Kristy-Ann Duffy - A Leaf's View, featuring the Oakview Leaf-Tailed Gecko

Professional wildlife artist, Kristy-Ann Duffy, better known as the Crazy Bird Lady, entered the Oakview Leaf Tailed Gecko for Queensland Conservation Council’s 2022 art competition. It was well outside her normal repertoire of feathered beauties. Named for the Oakview National Park which is its sole habitat just west of Gympie, the gecko is only seven or eight centimetres long and lives nowhere else in the world. Fortunately, its knobby protuberances and speckled colouring offer excellent camouflage amidst the leaf litter of the forest habitat also shown in the painting. Its cheeky face is not a welcome sight to crickets that are its favourite food. Kristy-Ann has included one in the painting to illustrate a whole ecosystem, not just a gecko. There is, then, a relationship at work in all her art: between subject and habitat, or subjects and their quirky habits, or between subject and specific, meticulously rendered vegetation. Check at her incredible art work here -

Kristy-Ann has always painted, and always loved birds. When she talks about her art, it’s clear that here is a woman with a driving passion for nature. She wants her art to touch an emotional flashpoint, so vibrant details ignite interest and admiration. In-depth ‘book learning’ and field work, deeply inform all her work. Although her art is found in galleries in Brisbane and the Sunshine Coast, her home is her first gallery; the walls are covered in magical images. One large painting of a family of Pale Headed Rosellas took her a whole year to paint. Other matching paintings that form groups of three or five are painted alongside one another rather than sequentially, so the palette stays true across the group. There’s the forty-spotted pardalote in its food tree, the rapidly disappearing White Gum found in only a few Tasmanian locations. This tiny golf-ball sized bird nips an incision in a twig, then sips the sweet manna that flows from the break. There are Hooded Plovers wading the foreshore in a painting that exudes the calm and serenity of an open littoral zone. Bold, Blue-faced Honeyeaters visiting her native garden oasis soon become subjects.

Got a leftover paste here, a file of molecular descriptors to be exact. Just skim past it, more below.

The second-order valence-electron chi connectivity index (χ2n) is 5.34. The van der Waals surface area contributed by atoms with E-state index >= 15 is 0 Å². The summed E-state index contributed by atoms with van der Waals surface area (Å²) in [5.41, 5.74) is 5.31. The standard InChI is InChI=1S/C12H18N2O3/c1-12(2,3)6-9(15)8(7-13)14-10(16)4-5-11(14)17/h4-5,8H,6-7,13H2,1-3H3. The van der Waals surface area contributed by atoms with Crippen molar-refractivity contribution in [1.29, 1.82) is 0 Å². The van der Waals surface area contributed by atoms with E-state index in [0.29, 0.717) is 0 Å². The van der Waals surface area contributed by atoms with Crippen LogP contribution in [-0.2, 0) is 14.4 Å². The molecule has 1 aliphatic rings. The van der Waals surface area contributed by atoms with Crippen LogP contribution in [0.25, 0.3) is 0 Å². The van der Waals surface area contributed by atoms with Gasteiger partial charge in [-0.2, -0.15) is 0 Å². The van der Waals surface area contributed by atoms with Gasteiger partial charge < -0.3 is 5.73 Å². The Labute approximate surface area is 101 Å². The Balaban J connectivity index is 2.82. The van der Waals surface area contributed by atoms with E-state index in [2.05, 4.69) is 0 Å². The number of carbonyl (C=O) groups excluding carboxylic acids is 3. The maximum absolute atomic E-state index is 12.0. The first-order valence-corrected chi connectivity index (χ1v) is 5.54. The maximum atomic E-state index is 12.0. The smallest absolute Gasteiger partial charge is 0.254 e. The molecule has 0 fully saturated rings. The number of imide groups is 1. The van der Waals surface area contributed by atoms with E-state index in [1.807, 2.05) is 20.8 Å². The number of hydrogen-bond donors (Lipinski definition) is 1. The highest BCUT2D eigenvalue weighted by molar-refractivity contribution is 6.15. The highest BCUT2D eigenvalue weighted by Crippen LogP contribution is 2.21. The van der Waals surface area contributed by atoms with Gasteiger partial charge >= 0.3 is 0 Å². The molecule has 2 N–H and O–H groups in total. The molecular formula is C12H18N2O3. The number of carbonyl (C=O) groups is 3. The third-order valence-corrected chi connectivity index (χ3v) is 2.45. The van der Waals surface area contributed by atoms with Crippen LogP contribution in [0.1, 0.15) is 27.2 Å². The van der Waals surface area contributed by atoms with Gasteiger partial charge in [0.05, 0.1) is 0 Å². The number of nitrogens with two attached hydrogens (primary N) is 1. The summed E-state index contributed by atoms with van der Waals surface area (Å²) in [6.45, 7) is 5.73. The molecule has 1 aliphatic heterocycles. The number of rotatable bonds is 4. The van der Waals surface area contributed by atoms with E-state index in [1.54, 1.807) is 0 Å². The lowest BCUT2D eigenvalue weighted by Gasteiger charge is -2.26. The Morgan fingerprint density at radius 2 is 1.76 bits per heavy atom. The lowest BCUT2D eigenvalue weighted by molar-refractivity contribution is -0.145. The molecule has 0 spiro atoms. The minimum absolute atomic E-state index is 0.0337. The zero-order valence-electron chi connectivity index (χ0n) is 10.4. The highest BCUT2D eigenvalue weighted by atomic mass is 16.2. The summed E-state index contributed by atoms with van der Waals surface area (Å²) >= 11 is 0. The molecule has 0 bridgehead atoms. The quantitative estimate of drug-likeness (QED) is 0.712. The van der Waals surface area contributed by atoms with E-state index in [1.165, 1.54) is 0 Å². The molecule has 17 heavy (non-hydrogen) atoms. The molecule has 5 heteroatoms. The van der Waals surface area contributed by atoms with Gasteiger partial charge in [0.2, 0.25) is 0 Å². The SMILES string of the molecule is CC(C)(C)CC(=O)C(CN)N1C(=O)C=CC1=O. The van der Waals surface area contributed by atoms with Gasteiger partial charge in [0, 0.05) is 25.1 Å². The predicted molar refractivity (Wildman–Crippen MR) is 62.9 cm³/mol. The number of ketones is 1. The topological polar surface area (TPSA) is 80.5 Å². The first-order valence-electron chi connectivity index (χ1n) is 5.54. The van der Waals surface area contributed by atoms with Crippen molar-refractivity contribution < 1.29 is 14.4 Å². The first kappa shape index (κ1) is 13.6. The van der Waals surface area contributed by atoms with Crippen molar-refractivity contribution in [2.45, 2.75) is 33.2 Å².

Southeast Queensland’s National Parks are another source of Kristy-Ann’s inspiration, Coolum, and Noosa in particular. But Toohey Forest on Brisbane’s southside is also a regular field trip destination. She believes custodians of such places, including Environment Ministers, need to aim for a careful balance between access and protection. She knows that even the smallest fragment of protected habitat can yield what she seeks – connection to something elemental, vital, and worth preserving for future generations. She seeks, immerses herself, then transmutes her joy using art to provoke a recognition in viewers that they, too, need to experience themselves as part of an interconnected network of life, part of something fragile and extraordinary. We need more than statistics, numbers and lectures in conservation, she says, ‘we need passion and stories’.